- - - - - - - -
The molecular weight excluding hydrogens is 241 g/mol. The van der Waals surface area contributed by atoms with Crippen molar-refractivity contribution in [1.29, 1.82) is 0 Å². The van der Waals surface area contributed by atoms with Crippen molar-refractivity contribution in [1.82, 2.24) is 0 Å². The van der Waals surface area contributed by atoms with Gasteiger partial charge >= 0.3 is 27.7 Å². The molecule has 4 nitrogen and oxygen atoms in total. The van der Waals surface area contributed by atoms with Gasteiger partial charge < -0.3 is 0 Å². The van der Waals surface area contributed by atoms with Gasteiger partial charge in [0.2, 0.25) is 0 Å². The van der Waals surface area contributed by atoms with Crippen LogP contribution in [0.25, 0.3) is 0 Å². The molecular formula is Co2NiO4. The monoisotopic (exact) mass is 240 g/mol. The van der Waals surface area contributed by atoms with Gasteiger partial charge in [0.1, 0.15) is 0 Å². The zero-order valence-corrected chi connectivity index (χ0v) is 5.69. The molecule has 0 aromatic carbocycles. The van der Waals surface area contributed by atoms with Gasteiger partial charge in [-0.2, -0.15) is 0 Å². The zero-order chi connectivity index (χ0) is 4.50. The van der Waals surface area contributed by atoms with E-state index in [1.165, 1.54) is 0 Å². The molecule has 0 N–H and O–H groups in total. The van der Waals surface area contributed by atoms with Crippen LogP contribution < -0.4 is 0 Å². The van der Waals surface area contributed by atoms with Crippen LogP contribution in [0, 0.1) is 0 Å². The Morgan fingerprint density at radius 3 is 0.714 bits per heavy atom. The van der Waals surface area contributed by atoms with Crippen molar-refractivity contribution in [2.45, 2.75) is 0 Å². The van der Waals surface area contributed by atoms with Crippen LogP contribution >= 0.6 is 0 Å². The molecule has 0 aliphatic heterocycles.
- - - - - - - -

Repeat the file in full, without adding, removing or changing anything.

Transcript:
The molecular weight excluding hydrogens is 241 g/mol. The van der Waals surface area contributed by atoms with Crippen molar-refractivity contribution in [1.29, 1.82) is 0 Å². The van der Waals surface area contributed by atoms with Crippen molar-refractivity contribution in [1.82, 2.24) is 0 Å². The van der Waals surface area contributed by atoms with Gasteiger partial charge >= 0.3 is 27.7 Å². The molecule has 4 nitrogen and oxygen atoms in total. The van der Waals surface area contributed by atoms with Gasteiger partial charge < -0.3 is 0 Å². The van der Waals surface area contributed by atoms with Gasteiger partial charge in [0.2, 0.25) is 0 Å². The van der Waals surface area contributed by atoms with Crippen LogP contribution in [0.25, 0.3) is 0 Å². The molecular formula is Co2NiO4. The monoisotopic (exact) mass is 240 g/mol. The van der Waals surface area contributed by atoms with Gasteiger partial charge in [0.1, 0.15) is 0 Å². The zero-order valence-corrected chi connectivity index (χ0v) is 5.69. The molecule has 0 aromatic carbocycles. The van der Waals surface area contributed by atoms with Gasteiger partial charge in [-0.2, -0.15) is 0 Å². The zero-order chi connectivity index (χ0) is 4.50. The van der Waals surface area contributed by atoms with E-state index in [1.165, 1.54) is 0 Å². The molecule has 0 N–H and O–H groups in total. The van der Waals surface area contributed by atoms with Crippen LogP contribution < -0.4 is 0 Å². The van der Waals surface area contributed by atoms with Crippen LogP contribution in [0, 0.1) is 0 Å². The Morgan fingerprint density at radius 3 is 0.714 bits per heavy atom. The van der Waals surface area contributed by atoms with Crippen molar-refractivity contribution in [2.45, 2.75) is 0 Å². The van der Waals surface area contributed by atoms with Crippen LogP contribution >= 0.6 is 0 Å². The molecule has 0 aliphatic heterocycles.